Alexander P. Ljungqvist

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This paper investigates the performance and capital inflows of private equity partnerships. Average fund returns (net of fees) approximately equal the S&P 500 although substantial heterogeneity across funds exists. Returns persist strongly across subsequent funds of a partnership. Better performing partnerships are more likely to raise follow-on funds and(More)
Many financial markets are characterized by strong relationships and networks, rather than arm’s-length, spot-market transactions. We examine the performance consequences of this organizational choice in the context of relationships established when VCs syndicate portfolio company investments, using a comprehensive sample of U.S. based VCs over the period(More)
IPO initial returns reached astronomical levels during 1999-2000. We show that the regime shift in initial returns and other elements of pricing behavior can be at least partially accounted for by a variety of marked changes in pre-IPO ownership structure and insider selling behavior over the period, which reduced key decision-makers’ incentives to control(More)
Using a unique dataset of private equity funds over the last two decades, this paper analyzes the cash flow, return, and risk characteristics of private equity. Unlike previous studies, we have detailed cash flow data for each fund, rather than aggregate or accounting returns. We also know the exact timing of investments and capital returns to investors and(More)
The large number of initial public o!erings (IPOs) with a 7% spread suggests either that investment bankers collude to pro"t from 7% IPOs or that the 7% contract is an e$cient innovation that better suits the IPO. My tests do not support the collusion theory. Low concentration and ease of entry characterize the IPO market. Moreover, the 7% spread is not(More)
We provide evidence that firms attempting IPOs condition offer terms and the decision whether to carry through with an offering on the experience of their primary market contemporaries. Moreover, while initial returns and IPO volume are positively correlated in the aggregate, the correlation is negative among contemporaneous offerings subject to a common(More)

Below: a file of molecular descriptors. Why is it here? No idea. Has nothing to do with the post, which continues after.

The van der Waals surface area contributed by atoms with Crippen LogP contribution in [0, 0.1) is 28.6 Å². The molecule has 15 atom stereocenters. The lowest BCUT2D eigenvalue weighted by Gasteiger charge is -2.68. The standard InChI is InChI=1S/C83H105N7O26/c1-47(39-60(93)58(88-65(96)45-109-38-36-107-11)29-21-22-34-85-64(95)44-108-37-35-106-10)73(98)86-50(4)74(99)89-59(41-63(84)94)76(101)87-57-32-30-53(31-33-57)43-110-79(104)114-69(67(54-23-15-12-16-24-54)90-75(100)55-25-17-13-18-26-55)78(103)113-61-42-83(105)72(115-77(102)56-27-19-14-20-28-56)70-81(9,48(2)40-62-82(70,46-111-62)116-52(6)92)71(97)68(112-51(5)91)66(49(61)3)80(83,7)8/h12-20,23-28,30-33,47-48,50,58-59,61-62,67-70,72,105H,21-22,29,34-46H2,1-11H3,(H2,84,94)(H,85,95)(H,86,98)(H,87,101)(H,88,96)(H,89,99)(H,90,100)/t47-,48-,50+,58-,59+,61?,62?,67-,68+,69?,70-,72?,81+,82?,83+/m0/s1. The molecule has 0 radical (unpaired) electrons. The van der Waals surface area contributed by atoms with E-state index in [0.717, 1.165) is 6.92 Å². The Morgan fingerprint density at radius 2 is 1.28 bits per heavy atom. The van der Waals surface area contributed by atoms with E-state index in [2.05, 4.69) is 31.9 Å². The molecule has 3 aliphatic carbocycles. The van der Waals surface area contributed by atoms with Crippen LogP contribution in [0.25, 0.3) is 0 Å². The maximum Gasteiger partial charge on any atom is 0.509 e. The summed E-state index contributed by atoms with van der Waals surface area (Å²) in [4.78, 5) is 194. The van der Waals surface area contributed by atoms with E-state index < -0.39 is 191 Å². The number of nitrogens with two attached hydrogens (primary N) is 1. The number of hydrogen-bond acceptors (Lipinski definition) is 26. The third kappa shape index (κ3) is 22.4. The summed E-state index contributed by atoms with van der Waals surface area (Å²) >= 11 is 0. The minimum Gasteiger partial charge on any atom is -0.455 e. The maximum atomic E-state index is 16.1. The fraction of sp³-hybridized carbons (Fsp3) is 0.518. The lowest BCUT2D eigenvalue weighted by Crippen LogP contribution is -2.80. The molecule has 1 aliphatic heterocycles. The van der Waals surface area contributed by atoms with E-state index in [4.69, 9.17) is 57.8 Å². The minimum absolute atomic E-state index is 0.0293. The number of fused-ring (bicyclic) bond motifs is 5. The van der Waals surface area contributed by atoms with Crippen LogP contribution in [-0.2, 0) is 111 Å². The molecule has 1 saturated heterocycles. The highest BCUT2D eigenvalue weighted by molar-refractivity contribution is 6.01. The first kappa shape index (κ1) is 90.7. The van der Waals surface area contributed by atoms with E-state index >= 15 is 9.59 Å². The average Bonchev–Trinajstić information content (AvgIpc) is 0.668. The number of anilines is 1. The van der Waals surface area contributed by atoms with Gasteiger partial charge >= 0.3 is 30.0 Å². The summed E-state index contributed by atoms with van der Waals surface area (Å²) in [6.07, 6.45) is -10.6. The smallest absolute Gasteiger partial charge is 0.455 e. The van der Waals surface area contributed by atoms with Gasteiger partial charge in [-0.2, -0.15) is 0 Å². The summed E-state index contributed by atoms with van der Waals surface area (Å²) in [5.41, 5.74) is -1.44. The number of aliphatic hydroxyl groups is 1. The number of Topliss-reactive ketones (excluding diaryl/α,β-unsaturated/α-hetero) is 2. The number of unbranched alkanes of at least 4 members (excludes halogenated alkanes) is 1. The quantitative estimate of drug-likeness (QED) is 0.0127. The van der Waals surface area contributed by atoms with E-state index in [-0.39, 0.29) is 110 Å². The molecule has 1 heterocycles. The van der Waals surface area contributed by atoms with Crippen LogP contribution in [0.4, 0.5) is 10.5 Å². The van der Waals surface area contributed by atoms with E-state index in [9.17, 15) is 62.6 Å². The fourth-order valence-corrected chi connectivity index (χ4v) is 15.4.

and the many officials at various stock exchanges, regulatory agencies and research institutes that have helped me to gather this information. Most of these sources are listed in Appendix F, along with country-specific information. Any inaccuracies or errors are, of course, entirely my own, and I would be grateful to have them pointed out. There has been a(More)
We examine whether networks among incumbent venture capital firms help restrict entry into local VC markets in the U.S., thus improving VCs’ bargaining power over entrepreneurs. We show that VC markets with more extensive networking among the incumbent players experience less entry. The effect is sizeable economically and robust to endogeneity concerns.(More)
Our model of the initial public offering process links the three main empirical IPO ‘anomalies’ – underpricing, hot issue markets, and long-run underperformance – and traces them to a common source of inefficiency. We relate hot IPO markets (such as the 1999/2000 market for Internet IPOs) to the presence of a class of investors who are ‘irrational’ in the(More)
We show that information flows between investment banks and firms issuing securities affect the pattern of bank-firm relationships and that shocks to these flows affect the real economy. Firms appear disinclined to share investment banks with other firms in the same industry, but only when the firms engage in product-market competition. This is consistent(More)